Google can be very effective at these three objectives as well. We have had particular success with the sales approach. Targeting is more complex, and you’ll have to watch a few online tutorials to master this, but I would encourage you to give it a try. Expect to spend about $600+ a month, however, to see decent results.
What Do You Say to them?
It is understood that times are tough, and you need sales. It is also understood that your wine is delicious, award-winning, and handcrafted and that if you are open, you are doing everything possible to keep it clean and contact-free. It is so universally understood – try to avoid saying it because it isn’t about you… it’s about them.
They are feeling lonely, isolated, unsettled, burnt-out, and exhausted. While we don’t want to market ourselves as an alcoholic elixir that will solve all problems, wine is a lovely balm for much of what ails us. Over the past months, we have seen plenty of creative emails and social media posts about zoom happy hours, food and wine pairings, wine and toilet paper offers, and everything from updates on winery dogs to staff members to keep us engaged. Don’t forget to remind them there is good in the world and you are part of that good, and they are good and should treat themselves to your good wine. Keep it positive and heartfelt.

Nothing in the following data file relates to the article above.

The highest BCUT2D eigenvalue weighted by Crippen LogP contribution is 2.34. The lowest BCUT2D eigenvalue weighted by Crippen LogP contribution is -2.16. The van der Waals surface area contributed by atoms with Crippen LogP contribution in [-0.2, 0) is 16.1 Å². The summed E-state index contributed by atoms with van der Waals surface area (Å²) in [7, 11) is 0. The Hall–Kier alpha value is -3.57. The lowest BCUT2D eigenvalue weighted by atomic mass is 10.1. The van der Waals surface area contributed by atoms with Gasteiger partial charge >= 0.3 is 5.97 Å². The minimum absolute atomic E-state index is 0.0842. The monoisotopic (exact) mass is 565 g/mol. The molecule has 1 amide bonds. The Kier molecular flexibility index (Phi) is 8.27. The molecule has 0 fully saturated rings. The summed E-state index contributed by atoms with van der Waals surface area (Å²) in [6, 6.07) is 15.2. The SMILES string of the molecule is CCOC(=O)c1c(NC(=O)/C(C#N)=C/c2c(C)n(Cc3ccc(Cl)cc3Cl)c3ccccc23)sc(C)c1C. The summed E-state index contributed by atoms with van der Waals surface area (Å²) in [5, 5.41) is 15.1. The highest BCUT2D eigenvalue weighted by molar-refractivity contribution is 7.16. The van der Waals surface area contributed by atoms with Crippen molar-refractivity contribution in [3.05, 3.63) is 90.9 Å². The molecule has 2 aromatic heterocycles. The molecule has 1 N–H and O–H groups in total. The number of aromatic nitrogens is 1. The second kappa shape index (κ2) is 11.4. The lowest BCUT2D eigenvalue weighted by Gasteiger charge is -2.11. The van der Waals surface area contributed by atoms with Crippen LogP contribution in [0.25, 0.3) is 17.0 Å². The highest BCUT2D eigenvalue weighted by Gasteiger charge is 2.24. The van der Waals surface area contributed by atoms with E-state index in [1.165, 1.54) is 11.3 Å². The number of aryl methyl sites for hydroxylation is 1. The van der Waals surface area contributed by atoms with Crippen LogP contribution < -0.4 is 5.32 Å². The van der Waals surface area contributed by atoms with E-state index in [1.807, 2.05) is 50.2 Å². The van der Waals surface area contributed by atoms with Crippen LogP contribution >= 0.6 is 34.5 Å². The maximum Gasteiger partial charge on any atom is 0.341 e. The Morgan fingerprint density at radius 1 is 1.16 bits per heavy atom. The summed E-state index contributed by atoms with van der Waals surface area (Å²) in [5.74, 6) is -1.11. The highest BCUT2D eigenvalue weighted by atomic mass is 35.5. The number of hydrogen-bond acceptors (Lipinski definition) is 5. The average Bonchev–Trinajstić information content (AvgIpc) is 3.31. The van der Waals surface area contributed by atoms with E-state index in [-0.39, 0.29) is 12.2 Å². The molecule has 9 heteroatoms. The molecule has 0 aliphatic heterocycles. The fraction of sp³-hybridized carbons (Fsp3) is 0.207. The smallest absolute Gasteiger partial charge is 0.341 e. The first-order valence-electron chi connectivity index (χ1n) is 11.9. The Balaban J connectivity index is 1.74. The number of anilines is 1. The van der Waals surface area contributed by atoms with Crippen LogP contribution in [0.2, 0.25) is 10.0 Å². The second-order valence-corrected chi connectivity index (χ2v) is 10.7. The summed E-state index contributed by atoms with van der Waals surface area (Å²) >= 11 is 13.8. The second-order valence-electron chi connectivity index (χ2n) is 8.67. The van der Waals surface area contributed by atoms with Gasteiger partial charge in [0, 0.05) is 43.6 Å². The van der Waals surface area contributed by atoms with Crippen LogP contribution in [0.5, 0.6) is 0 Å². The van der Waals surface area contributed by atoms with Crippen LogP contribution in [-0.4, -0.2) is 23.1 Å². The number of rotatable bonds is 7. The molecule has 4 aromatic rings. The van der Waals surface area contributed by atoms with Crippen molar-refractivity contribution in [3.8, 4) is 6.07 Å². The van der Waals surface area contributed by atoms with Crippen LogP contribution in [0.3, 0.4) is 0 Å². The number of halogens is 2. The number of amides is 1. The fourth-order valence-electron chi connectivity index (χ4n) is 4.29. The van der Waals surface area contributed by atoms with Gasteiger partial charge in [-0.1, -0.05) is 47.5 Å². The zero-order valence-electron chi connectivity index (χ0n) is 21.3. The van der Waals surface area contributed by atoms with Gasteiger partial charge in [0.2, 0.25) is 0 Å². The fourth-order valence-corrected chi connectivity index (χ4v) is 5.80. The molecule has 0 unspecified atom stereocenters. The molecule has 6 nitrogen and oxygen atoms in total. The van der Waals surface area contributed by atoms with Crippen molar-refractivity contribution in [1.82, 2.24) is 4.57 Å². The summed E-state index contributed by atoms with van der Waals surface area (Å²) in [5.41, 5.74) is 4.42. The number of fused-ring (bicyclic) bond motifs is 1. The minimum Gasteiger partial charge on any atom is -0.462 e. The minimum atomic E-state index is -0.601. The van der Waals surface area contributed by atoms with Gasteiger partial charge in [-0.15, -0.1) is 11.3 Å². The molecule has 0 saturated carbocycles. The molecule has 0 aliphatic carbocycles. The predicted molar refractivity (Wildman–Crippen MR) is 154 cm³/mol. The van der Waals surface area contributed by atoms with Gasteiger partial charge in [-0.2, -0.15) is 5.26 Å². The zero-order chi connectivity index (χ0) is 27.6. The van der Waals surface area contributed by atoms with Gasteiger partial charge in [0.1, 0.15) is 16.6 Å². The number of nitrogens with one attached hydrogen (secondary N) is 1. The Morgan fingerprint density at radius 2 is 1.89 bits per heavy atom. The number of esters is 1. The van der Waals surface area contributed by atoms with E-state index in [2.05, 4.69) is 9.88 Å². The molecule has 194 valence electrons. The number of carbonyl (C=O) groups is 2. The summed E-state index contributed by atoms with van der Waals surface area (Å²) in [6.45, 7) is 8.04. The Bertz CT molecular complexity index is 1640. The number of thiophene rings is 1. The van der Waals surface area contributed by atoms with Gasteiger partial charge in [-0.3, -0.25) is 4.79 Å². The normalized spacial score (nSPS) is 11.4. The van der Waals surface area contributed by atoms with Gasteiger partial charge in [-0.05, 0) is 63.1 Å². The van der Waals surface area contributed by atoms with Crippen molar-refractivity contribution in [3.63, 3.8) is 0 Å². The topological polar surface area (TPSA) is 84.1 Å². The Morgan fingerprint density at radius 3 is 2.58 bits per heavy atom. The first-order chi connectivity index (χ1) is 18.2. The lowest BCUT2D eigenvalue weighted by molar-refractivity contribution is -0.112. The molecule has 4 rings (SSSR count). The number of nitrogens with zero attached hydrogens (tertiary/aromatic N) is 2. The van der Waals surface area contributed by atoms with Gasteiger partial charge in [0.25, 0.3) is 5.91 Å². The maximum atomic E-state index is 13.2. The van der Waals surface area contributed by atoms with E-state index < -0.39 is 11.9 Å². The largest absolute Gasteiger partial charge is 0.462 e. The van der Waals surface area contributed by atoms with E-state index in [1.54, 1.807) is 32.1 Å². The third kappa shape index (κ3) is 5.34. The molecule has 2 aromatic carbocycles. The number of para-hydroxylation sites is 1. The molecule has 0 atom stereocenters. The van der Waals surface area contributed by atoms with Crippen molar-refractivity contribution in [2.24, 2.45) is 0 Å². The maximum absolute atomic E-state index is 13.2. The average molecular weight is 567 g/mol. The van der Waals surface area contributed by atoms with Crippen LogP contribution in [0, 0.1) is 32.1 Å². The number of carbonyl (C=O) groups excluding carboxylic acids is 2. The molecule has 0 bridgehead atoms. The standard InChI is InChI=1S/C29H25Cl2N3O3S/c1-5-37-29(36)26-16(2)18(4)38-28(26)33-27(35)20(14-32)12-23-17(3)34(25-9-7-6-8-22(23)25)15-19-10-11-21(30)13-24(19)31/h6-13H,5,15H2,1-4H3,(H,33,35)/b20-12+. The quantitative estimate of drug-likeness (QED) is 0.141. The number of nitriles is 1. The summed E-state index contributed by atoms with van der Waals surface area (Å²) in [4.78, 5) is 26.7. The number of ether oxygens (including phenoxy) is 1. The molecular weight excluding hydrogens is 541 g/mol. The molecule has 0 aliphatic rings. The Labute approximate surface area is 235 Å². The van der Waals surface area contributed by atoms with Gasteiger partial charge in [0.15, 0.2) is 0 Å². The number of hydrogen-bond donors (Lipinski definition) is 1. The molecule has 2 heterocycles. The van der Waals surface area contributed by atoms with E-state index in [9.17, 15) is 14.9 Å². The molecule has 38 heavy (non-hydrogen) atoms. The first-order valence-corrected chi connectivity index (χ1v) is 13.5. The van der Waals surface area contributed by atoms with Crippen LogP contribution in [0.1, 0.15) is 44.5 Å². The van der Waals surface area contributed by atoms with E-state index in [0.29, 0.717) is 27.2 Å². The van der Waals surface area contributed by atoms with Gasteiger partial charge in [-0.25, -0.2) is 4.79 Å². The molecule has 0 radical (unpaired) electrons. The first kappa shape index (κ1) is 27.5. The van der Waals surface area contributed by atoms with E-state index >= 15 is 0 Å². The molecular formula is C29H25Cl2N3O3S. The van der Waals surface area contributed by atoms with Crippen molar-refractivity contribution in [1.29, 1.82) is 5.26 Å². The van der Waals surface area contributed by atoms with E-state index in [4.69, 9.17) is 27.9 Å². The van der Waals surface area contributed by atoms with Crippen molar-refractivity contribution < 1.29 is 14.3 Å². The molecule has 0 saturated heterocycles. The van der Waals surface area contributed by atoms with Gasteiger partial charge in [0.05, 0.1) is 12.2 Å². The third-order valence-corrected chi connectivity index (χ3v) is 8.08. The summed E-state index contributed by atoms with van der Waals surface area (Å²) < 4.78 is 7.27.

We didn’t mention discounting. On the whole, discounting (beyond what you usually do) isn’t an effective strategy for a downturn. Why? Because in times of stress, people tend to purchase for emotional reasons, not logical ones. If you were to re-read that list in the previous paragraph of what our customers are feeling right now, a 35% discount doesn’t solve them. So, don’t rush to devalue your product. Instead, position your product as an integral part of their new reality.